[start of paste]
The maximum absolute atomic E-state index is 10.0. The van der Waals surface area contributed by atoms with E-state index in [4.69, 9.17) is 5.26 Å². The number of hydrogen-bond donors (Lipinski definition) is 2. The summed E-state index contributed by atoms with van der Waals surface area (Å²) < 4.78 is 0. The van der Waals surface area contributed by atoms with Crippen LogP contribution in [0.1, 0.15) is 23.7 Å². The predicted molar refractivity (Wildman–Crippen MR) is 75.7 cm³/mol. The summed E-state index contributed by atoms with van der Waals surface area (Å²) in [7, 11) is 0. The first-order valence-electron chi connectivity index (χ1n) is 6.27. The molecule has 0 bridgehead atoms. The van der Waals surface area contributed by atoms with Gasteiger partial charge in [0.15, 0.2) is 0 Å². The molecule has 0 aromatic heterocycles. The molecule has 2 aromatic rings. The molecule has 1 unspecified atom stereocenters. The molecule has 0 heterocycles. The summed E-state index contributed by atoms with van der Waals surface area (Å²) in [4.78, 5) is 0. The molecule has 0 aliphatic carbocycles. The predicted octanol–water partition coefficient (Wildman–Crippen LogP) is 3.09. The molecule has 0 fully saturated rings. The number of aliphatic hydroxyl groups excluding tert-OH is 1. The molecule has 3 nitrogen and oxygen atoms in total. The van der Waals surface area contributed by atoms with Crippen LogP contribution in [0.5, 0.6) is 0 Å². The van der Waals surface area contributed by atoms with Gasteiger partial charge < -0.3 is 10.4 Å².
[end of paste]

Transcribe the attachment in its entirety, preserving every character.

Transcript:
The maximum absolute atomic E-state index is 10.0. The van der Waals surface area contributed by atoms with E-state index in [4.69, 9.17) is 5.26 Å². The number of hydrogen-bond donors (Lipinski definition) is 2. The summed E-state index contributed by atoms with van der Waals surface area (Å²) < 4.78 is 0. The van der Waals surface area contributed by atoms with Crippen LogP contribution in [0.1, 0.15) is 23.7 Å². The predicted molar refractivity (Wildman–Crippen MR) is 75.7 cm³/mol. The summed E-state index contributed by atoms with van der Waals surface area (Å²) in [7, 11) is 0. The first-order valence-electron chi connectivity index (χ1n) is 6.27. The molecule has 0 bridgehead atoms. The van der Waals surface area contributed by atoms with Gasteiger partial charge in [0.15, 0.2) is 0 Å². The molecule has 0 aromatic heterocycles. The molecule has 2 aromatic rings. The molecule has 1 unspecified atom stereocenters. The molecule has 0 heterocycles. The summed E-state index contributed by atoms with van der Waals surface area (Å²) in [4.78, 5) is 0. The molecule has 0 aliphatic carbocycles. The predicted octanol–water partition coefficient (Wildman–Crippen LogP) is 3.09. The molecule has 0 fully saturated rings. The number of aliphatic hydroxyl groups excluding tert-OH is 1. The molecule has 3 nitrogen and oxygen atoms in total. The van der Waals surface area contributed by atoms with Crippen LogP contribution in [0.5, 0.6) is 0 Å². The van der Waals surface area contributed by atoms with Gasteiger partial charge < -0.3 is 10.4 Å².